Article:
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Beading The Apache Way

By: Kelly Moss

Sally Kenton was just 7 years old when she snuck into her mother’s beading room to bead her first project , “a flimsy, and loosely beaded keychain” which she quickly delivered to her father when he got home so as not to get in trouble.

Although Sally thought her first attempt at beading to be rather “ugly” her father thought differently. He proudly attached his keys to his newly beaded keychain and left the house for a Chairman’s campaign rally. That same evening, her father returned home with a fistful of five dollar bills and a list of orders for more keychains! Sally took the money and spent every last cent on seed beads she could call her own.

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That first attempt at beading was more than 40 years ago, but the sight of a tray full of colorful beads still makes her feel “happy inside.” It really isn’t surprising that beading continues to be a big part of Sally’s life 40 years later. Her great, great grandmother married William A. Alchesay (better known as A-1). William was one of the first leaders of the White Mountain Apache tribe. He was appointed this position by the Bluecoats (U.S. Military), Sally told us, “because he had knowledge of trails, planting and harvesting of crops, as well as a culture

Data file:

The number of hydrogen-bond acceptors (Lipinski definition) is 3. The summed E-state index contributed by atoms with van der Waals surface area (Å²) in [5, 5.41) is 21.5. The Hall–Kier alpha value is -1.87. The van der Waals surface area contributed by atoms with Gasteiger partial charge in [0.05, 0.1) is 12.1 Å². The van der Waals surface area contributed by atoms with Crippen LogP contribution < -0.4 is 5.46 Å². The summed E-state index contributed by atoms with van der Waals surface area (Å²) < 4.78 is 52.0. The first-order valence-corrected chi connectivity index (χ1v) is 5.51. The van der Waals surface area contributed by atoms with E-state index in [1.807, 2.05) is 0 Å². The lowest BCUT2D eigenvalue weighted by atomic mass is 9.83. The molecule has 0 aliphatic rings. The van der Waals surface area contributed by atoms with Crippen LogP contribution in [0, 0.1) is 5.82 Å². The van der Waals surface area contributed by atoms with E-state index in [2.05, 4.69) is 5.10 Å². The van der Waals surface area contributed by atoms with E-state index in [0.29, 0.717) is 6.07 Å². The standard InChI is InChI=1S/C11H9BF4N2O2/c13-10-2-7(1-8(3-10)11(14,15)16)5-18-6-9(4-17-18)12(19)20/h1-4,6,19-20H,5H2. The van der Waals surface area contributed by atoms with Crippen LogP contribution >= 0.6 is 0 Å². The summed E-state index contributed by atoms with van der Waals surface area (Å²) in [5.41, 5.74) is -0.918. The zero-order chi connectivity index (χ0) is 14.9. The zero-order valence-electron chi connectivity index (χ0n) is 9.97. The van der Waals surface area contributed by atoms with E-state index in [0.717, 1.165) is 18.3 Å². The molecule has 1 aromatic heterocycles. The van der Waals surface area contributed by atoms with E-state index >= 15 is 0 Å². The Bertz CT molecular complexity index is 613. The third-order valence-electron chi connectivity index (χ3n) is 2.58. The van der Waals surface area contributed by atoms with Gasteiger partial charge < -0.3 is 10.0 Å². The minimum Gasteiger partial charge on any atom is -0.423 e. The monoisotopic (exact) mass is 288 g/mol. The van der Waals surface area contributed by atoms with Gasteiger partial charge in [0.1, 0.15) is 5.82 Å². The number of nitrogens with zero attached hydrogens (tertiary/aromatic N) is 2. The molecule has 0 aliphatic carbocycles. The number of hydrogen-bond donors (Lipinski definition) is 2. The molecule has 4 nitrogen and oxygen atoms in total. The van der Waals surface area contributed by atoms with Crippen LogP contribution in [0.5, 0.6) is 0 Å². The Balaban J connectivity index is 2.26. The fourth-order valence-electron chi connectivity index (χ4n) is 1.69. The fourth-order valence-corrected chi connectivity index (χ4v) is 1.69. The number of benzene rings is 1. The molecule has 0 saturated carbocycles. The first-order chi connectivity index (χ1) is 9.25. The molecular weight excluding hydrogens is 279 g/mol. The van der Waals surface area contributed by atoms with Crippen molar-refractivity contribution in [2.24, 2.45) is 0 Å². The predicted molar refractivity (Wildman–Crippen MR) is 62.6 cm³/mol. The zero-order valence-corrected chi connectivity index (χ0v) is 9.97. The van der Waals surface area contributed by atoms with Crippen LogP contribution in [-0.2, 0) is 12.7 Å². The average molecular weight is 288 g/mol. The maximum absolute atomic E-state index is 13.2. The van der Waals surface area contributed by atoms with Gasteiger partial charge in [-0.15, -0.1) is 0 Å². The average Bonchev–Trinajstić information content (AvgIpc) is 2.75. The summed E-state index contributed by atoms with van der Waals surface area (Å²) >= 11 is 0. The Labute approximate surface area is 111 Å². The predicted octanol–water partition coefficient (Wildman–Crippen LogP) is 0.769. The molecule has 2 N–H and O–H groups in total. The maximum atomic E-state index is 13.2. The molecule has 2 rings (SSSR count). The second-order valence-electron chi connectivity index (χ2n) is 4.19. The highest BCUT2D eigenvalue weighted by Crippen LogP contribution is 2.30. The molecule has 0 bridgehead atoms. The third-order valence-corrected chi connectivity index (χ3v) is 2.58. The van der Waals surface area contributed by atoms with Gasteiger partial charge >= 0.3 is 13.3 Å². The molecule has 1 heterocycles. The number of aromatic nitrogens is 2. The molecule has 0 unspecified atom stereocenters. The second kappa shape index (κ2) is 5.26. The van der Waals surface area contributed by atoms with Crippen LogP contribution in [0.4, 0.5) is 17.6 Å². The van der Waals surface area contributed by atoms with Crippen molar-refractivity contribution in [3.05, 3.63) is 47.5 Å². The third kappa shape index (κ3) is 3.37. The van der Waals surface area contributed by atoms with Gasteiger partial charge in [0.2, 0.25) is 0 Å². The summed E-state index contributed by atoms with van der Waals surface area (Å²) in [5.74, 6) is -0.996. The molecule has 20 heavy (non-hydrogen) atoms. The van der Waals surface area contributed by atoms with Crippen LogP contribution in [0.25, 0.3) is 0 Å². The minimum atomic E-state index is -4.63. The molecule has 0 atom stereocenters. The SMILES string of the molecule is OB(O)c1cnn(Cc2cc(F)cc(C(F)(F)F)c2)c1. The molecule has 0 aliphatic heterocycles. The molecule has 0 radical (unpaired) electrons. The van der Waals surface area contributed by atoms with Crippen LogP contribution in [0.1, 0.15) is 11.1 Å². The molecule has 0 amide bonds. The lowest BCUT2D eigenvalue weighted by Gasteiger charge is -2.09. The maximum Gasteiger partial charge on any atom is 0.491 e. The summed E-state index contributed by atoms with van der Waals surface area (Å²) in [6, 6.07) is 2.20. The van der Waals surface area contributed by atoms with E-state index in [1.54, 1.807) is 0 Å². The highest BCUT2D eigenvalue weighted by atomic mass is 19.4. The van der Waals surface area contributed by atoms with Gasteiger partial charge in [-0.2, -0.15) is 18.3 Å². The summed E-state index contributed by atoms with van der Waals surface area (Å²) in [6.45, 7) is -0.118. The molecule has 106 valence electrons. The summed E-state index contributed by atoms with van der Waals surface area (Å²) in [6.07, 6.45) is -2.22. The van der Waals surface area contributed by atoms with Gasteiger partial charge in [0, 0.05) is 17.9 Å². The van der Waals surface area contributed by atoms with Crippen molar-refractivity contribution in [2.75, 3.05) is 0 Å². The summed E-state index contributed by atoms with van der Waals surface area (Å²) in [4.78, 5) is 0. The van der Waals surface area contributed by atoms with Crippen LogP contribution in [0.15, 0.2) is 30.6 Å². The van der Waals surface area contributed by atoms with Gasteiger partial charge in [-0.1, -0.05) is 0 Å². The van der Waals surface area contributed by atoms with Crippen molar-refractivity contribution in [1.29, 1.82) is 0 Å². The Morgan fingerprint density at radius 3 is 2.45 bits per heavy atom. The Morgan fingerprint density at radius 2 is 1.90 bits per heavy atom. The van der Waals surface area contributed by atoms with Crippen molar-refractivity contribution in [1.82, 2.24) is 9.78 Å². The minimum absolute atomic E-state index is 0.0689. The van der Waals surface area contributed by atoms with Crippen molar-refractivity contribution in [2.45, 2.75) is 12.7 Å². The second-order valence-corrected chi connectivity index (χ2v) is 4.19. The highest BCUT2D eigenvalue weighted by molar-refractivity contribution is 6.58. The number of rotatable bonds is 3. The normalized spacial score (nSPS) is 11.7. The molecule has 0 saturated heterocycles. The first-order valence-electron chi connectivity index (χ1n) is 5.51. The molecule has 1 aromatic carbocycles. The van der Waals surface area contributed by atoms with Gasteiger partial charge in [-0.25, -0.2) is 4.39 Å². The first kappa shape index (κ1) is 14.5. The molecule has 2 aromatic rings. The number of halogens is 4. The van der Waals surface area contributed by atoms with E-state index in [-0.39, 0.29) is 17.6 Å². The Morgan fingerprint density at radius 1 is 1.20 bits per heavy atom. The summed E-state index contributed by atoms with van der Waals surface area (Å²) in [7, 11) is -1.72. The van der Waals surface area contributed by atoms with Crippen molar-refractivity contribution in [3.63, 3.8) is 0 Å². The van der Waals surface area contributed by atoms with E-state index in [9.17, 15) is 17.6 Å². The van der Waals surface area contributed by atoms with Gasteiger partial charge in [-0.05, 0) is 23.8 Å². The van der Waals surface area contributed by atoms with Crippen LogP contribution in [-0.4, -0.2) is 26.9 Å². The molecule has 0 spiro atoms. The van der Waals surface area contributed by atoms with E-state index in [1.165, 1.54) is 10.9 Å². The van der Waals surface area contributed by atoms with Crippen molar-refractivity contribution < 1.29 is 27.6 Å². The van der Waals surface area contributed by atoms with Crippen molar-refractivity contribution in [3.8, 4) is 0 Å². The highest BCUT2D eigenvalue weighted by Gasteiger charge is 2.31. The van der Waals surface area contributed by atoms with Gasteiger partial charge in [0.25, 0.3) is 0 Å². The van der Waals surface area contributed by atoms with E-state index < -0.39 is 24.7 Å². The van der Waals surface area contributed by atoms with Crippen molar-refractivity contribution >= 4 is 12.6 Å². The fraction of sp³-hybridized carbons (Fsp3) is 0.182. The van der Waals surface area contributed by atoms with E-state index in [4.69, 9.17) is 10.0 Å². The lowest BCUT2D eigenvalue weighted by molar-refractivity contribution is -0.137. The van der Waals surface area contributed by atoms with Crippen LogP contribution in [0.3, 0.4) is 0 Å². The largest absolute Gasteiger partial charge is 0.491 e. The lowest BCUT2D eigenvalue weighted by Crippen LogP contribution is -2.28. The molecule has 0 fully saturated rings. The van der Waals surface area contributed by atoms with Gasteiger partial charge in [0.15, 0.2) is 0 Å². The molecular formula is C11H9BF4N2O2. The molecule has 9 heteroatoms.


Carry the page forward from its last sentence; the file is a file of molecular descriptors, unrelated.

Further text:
leader everyone looked up to.” His wife Anna liked to bead cradleboards and necklaces, as did all of Sally’s grandmothers and her own mother.

Today, Sally’s beading projects (all done on her own handmade 17 year old loom) include elaborately designed choker T-necklaces as well as strand necklaces (her favorite), capes, sashes, buckskin dresses, moccasins, medallion necklaces, coin purses, and belts. When asked of her biggest challenge, she replied that often someone needs a T-necklace beaded that same day. Her “world’s record” for completing a T-necklace, start to finish, is two and one-half hours! Her most unusual request came from a native Eskimo from Alaska who had married a woman from San Carlos. Their daughter was having a Sunrise Dance and she wanted an igloo on her T-necklace, which of course Sally happily provided.

Screen Shot 2014-02-17 at 8.50.08 AMOn any given afternoon or evening, you can find Sally at her kitchen table, with Apache social songs playing in the background, working on her latest beading project.

( The Pickle Barrel Trading Post is one of the largest trading posts in the Southwest, and represent an extensive collection of Native American artisans including both traditional and contemporary works . We begin a series of spotlights on artisans who have work represented at The Pickle Barrel.)

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